Special Issue 2006
The occurrence of sector collapse and debris avalanche at Mount St. Helens in 1980 brought to light the recognition of uniquely hummocky morphology of many analogous avalanches at volcanoes around the world (FRANCIS & WELLS, 1988; SIEBERT, 1984; SIEBERT et alii, 1987; UI & GLICKEN, 1986; VALLANCE et alii, 1995). Subsequent studies revealed the occurrence of edifice collapses at several of the better-known volcanoes of the world. Since a debris avalanche is a very rapid gravitational flow, its emplacement ge
Special Issue 2006
All floods result from the rapid release of water, stored either in the atmosphere or in terrestrial reservoirs (lakes, snow and ice), onto the landscape (O’CONNOR &WEBB, 1988). The magnitude of the flood therefore reflects the characteristic volume and release rates of the water source and the physiographic properties of the landscape that receives it, while the combination of geologic, climatic and physiographic factors make some areas of the Earth more floodprone than others. Large-scale terrestrial im
Special Issue 2006
WHAT BIG QUESTION? The impact of a landslide on society is determined by many factors but principally its location, speed, and size. Location is with reference to people and their infrastructure, and it is not a fundamental landslide property. In contrast, speed and size convey information relating to a landslides impact on its surroundings. They would be useful information to know in advance of a landslide’s occurrence. By “size” of a landslide, we mean any of the quantities of mass, volume, and area
Special Issue 2006
The catastrophic landslides can occur on slopes that may be considered as mechanical system at the unstable equilibrium state. The term “equilibrium” implies such state of a system, when two (and may be more) forces applied at rock massif balance each other. Such equilibrium could exist at certain values of elasticity and density of the geomechanical systems. For landslides these two main forces are the gravity force and the cohesive elastic or friction force between the landslide body and underlying ro
Special Issue 2006
Landslides and rockfalls can provoke river damming, valley impoundment, and as a result, floods and debris flows after dam’s breach (SCHUSTER, 1993). Such phenomena are common in mountainous regions and often occurred in Tadjikistan in the past and recent times. The well-known Sarez, Yashilkul, Zorkul Lakes in Pamirs, the Iskanderkul Lake and the cascade of Shing Lakes in the Southern Tien Shan exist till now. There are 1300 lakes with total area of 705 km2 in Tadjikistan. Most of them have the water surf
Special Issue 2006
Lake Sarez is the result of an earthquake triggered collapse which in 1911 threw about 2 km3 of rock in the Murgab Valley from its right flank. The dam that resulted from this event (called Usoy dam from the name of the buried village) has blocked the Murgab river and led to the formation of Lake Sarez (from the name of the drowned village) which now extends over a length of more than 60 km. Usoy dam is built by the local Sarez Sandstones, limestones and gipsum. The dammed water with a maximum depth of 500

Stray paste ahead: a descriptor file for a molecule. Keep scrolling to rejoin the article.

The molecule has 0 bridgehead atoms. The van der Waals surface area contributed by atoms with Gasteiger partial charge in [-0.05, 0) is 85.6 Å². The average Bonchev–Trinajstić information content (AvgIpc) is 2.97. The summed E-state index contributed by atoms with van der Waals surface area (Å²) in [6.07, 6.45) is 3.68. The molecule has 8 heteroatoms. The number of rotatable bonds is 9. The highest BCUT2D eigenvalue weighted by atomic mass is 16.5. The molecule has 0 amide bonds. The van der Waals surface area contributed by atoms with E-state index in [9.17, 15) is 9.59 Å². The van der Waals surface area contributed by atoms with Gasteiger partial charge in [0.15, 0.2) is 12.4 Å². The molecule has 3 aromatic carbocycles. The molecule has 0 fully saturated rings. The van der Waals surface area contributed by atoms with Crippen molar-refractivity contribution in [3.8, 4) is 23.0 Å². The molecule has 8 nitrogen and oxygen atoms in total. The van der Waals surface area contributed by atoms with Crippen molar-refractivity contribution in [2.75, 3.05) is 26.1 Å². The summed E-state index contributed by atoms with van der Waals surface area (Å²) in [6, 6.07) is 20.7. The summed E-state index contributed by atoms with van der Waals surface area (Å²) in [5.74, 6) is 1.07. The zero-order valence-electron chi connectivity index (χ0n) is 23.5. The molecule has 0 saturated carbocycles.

Special Issue 2006
Elaboration of the technology of dams and embankments construction based on utilization of powerful explosions started in Russia in the 30’s of the XX Century. Advantages of this technology lie in use of rock material available just at the dam site, in the construction period decrease, in the possibility to construct large structures in the remote areas where no qualified workmen are available, and, finally in the project’s cost reduction.
Special Issue 2006
The Orogenic belt of the South-Eastern Kazakhstan is formed by the northern arches of the Tien-Shan, Dzhungaria, Saur-Tarbagatai, Altai divided by the intermountain areas. It is characterized by the intensive neotectonic movements and high seismic activity (6-9 degree of the MSK-64 scale and even more). They formed the modern relief and cause intensive endogenic and exogenic geodynamic processes. Endogenic phenomena, associated with seismic events, follow strong earthquakes and are expressed as linear and t
Special Issue 2006
Dams construction in mountainous regions by use of strong explosions is the promising technology that can be applied for the dams designed for various purposes, for water retaining in particular. Such projects have been realised successfully for the erection of the Nurek HPP cofferdam, the Medeo debris flow protection dam, the Baipasa HPP dam, the experimental Burlykia and Uch-Terek dams, of several dams in China. The constructed blast-fill dams are up to 90-m high. In favourable conditions (deep narrow val
Special Issue 2006
Peculiarities of the blast-fill dams erection technology predestine specific approaches to their safety assessment during the design and construction. First of all, in contrast to the hydraulic projects with “traditional” types of dam, those that include blast-fill dams, contemplate construction of the spillway and powerhouse in advance, before dam erection. Explosions used for such dam construction provide significant seismic effect on these structures and on the host rock massif. It can cause either t
Special Issue 2006
The new, untraditional way of dam erection by use of large explosions, that have been developed in the XX Century, required the extensive natural studies and modelling to validate possibility of the bulk of blasted rock utilisation as a structure which properties can be predicted beforehand. It is not surprising that this technology was utilised at a greatest extent in the USSR and China – countries with planned economy, which could perform expensive large-scale natural experiments funded by the state bud